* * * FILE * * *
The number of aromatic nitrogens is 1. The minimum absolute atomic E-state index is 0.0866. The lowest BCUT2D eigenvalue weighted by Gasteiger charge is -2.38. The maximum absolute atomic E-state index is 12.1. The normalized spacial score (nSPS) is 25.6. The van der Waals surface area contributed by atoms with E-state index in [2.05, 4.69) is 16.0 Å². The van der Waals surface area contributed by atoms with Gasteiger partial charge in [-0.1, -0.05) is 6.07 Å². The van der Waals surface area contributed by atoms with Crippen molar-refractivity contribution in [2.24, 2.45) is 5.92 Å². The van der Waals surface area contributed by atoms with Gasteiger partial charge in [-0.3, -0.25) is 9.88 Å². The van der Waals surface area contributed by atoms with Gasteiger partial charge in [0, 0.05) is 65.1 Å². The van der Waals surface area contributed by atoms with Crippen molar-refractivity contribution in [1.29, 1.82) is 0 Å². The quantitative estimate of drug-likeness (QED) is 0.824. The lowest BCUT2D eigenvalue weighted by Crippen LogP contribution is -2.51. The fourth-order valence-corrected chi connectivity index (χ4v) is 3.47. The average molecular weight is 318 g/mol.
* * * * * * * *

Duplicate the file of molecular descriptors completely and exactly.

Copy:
The number of aromatic nitrogens is 1. The minimum absolute atomic E-state index is 0.0866. The lowest BCUT2D eigenvalue weighted by Gasteiger charge is -2.38. The maximum absolute atomic E-state index is 12.1. The normalized spacial score (nSPS) is 25.6. The van der Waals surface area contributed by atoms with E-state index in [2.05, 4.69) is 16.0 Å². The van der Waals surface area contributed by atoms with Gasteiger partial charge in [-0.1, -0.05) is 6.07 Å². The van der Waals surface area contributed by atoms with Crippen molar-refractivity contribution in [2.24, 2.45) is 5.92 Å². The van der Waals surface area contributed by atoms with Gasteiger partial charge in [-0.3, -0.25) is 9.88 Å². The van der Waals surface area contributed by atoms with Gasteiger partial charge in [0, 0.05) is 65.1 Å². The van der Waals surface area contributed by atoms with Crippen molar-refractivity contribution in [1.29, 1.82) is 0 Å². The quantitative estimate of drug-likeness (QED) is 0.824. The lowest BCUT2D eigenvalue weighted by Crippen LogP contribution is -2.51. The fourth-order valence-corrected chi connectivity index (χ4v) is 3.47. The average molecular weight is 318 g/mol.